Today's Quote


“If people let government decide what foods they eat and what medicines they take, their bodies will soon be in as sorry a state as are the souls of those who live under tyranny.” Thomas Jefferson

Wednesday, January 4, 2012

Rendering Lard

There are many uses for lard so it is handy to know how to render it. Rendering simply means that you are separating the pure fat from the meat and gristle. So I thought I would share how I render my lard.

Step 1. Trim as much meat as possible off the fat.

Step 2. Grind the fat. This doesn't have to be a fine grind, a coarse grind works just fine. If you don't have a grinder you can chop the fat into small bits and this will work also, it will take a bit longer though.


Step 3. Place the lard in a pot or crockpot with 1/4 cup of water and simmer. If you do this on a stove use a medium low setting and if you do this in the crockpot use a low setting. Then cook and cook and cook some more. Periodically you will need to stir the lard so that the cracklins don't burn. This process will take a few hours stove top and about 8 hours in a crockpot depending on the strength of the crockpot. Mine is an el cheapo crockpot so doesn't have a whole lot of kick with temperature. If you have a really nice one it's low setting might be a higher temp. In other words keep an eye on your lard whether using the stove or crockpot.


Step 4: Your cracklins (meat and gristle bits) will sink to the bottom as the fat is separated out. Then they will start to brown a little. At this stage turn off the heat and let them cool for about 10 minutes.

Step 5. Take a strainer and line it with cheese cloth. You can either freeze your lard in chunks or pour it into jars. If you want to freeze it then take a pyrex dish that is square and pour the lard through the strainer. Place the dish in the freezer for a couple hours then cut your lard into chunks to place in a ziploc bag. If you are pouring into a jar then you can let it cool for a bit then place a lid on the jar and store in a cool place. Lard will go rancid if stored in a hot area.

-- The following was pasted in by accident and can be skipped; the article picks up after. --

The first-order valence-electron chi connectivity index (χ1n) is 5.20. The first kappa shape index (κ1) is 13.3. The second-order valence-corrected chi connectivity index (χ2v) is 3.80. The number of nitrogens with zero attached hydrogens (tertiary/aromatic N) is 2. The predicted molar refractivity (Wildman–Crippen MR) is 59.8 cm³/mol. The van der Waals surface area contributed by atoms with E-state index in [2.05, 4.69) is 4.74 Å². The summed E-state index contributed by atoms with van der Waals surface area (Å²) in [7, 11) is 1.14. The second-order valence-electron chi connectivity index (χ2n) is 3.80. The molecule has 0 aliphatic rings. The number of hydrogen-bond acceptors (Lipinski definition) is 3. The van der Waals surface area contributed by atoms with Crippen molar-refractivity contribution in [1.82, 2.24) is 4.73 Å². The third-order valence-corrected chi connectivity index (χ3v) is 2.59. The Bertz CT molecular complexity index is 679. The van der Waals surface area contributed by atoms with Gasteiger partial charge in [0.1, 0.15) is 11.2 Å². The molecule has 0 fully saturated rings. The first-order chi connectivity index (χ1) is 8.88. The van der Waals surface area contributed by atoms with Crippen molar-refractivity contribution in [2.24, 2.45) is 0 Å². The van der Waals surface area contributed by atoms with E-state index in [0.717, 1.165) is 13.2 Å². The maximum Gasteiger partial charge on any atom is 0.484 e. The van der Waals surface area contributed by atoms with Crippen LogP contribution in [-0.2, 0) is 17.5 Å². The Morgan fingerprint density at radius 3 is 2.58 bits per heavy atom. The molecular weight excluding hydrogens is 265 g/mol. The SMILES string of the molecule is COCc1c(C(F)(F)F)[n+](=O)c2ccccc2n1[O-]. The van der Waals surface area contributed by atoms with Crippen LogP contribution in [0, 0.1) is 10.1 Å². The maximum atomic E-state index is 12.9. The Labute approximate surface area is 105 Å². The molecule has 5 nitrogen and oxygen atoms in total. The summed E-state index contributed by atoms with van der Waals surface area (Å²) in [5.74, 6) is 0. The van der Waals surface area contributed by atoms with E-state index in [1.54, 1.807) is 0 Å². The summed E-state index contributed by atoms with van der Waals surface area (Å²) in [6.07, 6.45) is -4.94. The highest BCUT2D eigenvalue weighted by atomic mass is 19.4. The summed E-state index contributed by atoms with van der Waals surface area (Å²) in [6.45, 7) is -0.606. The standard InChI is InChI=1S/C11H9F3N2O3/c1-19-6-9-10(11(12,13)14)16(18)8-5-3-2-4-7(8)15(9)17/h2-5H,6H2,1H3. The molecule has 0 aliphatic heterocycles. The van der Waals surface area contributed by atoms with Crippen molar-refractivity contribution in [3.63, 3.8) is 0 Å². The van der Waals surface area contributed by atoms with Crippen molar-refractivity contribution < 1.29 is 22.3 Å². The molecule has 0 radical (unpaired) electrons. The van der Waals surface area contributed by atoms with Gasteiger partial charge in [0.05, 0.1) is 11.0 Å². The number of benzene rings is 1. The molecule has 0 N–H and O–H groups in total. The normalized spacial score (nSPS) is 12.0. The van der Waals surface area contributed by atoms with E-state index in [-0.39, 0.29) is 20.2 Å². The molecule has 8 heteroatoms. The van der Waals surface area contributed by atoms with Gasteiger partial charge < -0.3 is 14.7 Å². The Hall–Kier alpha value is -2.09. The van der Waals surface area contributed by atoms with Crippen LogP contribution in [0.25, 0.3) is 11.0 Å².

Step 6. Use your lard. Biscuits and pie crusts made with lard are by far the best. Use lard to saute or fry. If your hands are really dry consider rubbing a tiny amount of lard on them. Make soap. Grease your cookie sheets and baking pans.

That is it. It is really an easy process even though it does take some time. You can use this same process for any type of animal fat. Tallow is great for making candles (they smoke alot though) or making soap (makes a nice hard bar) or making a leather preservative lotion. Lard is softer than tallow so don't be surprised if it is really soft at room temperature. Mine stays creamy even in the refrigerator. Oh, and don't throw away those cracklins! Use them for cracklin bread or you can feed them to the chickens, dogs or cats if you really don't like cracklin bread. How can anyone not like cracklin bread?! Use them, they certainly don't belong in the garbage. Blessings, Kat

3 comments:

Marmee's Pantry said...

This was really interesting. Thanks for posting.

Blessings from Ohio...Kim<><

Tony said...

Interesting - this is something you don't see much of any more. We have been told for so long how cooking in fat will kill you that most people have stop using lard. I grew alongside neighbors who cooked every meal in lard and lived to their late 80s.

Kat said...

Tony, my grandparents killed their own hogs and lard was the only thing my grandmother used for cooking up until they stopped killing hogs. My grandfather was 90 when he passed and my grandmother was in her mid 80s. Neither ever had the hint of a cholesterol problem. In his 80s grandaddy was still planting a small garden and 3 months before he died was out picking muscadines so my grandmother and I could make jelly. Like Weston Price discovered ....we need animal fat in our diet to stay healthy. Blessings, Kat